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|Litchi process chain at Dong Giao Foodstuff Export Joint Stock Company (Doveco)’s factory in Ninh Binh City. - VNA/VNS Photo Dinh Hue|
The proposal was the key topic of discussion at on Wednesday’s annual conference in Ha Noi on the production and distribution of these two main fruit products in northern areas.
Per the request, the Minister of Agriculture and Rural Development (MARD), Ministry of Industry and Trade and Ministry of Foreign Affairs will arrange talks with their Chinese counterparts to promote Vietnamese fruits’ entrance into the country, via negotiation, plant quarantine agreements and removing technical barriers.
Minister of Agriculture and Rural Development Nguyen Xuan Cuong expressed determination to help the provinces sell their products at home and abroad.
Nguyen Hong Son, head of MARD’s Crop Production Department, said domestic litchi and longan consumption accounts for about 50 per cent of output, albeit this number is on the rise, mainly in urban areas.
Therefore, it is necessary to focus on these markets, by connecting producers with chain distributors and wholesale markets, while keeping current importers satisfied, such as China, the US, Japan and Australia.
He said that Vietnamese agricultural products are still accepted in China with little obstacles regarding regulations on origin and plant quarantine.
Hoang Trung, Director General of the MARD’s Plant Protection Department (PPD), said this year, his unit will conduct its first on-site tests for litchi and longan crops during the harvest season in the provinces.
The PPD will arrange mobile quarantine rooms in concentrated areas to issue certificates on the spot for exporting enterprises, instead of doing so at the border. This will help reduce congestion and shorten clearance time at the border, said Trung.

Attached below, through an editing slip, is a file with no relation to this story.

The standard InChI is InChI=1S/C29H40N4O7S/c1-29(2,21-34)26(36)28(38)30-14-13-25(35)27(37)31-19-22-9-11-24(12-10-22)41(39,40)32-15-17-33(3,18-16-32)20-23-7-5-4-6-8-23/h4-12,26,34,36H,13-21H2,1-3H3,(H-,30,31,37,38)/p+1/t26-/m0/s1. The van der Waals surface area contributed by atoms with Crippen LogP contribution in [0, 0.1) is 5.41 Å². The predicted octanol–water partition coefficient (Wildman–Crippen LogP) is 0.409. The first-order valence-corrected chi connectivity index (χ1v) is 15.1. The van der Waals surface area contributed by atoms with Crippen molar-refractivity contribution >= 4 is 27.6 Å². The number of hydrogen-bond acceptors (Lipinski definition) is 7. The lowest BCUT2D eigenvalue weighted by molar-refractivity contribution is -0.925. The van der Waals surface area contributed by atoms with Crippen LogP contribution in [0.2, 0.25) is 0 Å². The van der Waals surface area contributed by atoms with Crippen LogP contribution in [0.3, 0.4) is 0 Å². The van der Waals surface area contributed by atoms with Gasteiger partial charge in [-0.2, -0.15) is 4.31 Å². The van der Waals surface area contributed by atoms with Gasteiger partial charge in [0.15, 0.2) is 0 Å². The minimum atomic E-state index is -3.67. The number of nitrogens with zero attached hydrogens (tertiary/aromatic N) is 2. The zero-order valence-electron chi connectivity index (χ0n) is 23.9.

The PPD has also been negotiating for higher fruit exports quota to Japan and South Korea, as many Japanese and Korean companies are keen on importing these fruits.
Meanwhile, Nguyen Thi Thu Ha, Vice Chairwoman of Bac Giang Provincial People’s Committee, said her constituency considers litchi the key driver for economic development.
As current local production accounts for nearly 29,000 hectares, 2018’s output is estimated at 150,000 to 180,000 tonnes, nearly double last year’s number, said Ha.
Such abundant yields, coupled with short harvesting time, storage and transportation difficulties, have pressured the province to find an appropriate consumption market.
At present, the Chinese province of Guangxi has requested proof of traceability for Viet Nam’s agricultural products, which means the province must negotiate with Chinese partners to resolve any remaining difficulties.
On the same note, Tran Cong Truong, Vice Chairman Lang Son Provincial People’s Committee, said China had asked his province to impose tighter controls on agricultural goods entering China via Lang Son border gate.
Starting May 1 this year, farmers will be required to provide proper packaging and product labels in order to export to China.
To meet the requirements of traditional export markets and to expand to new markets for fruit and nuts, Viẹt Nam needs to improve its activities in terms of quality, design and food safety.
Dinh Cao Khue, General Director of the Dong Giao Foodstuff Export Joint Stock Company, said that his company has about 5,000 tonnes of processed litchi ready for export, with prospects for fresh exports as well.
Khue was confident that Vietnamese products are strong enough to compete with other countries’, though they still need promotions abroad.
Litchi and longan are the two main fruit-bearing crops in northern provinces, with a total area of 98,000 hectares, accounting for 27 per cent of total agricultural harvest, whose accumulated output is estimated to exceed 217,000 tonnes in 2018.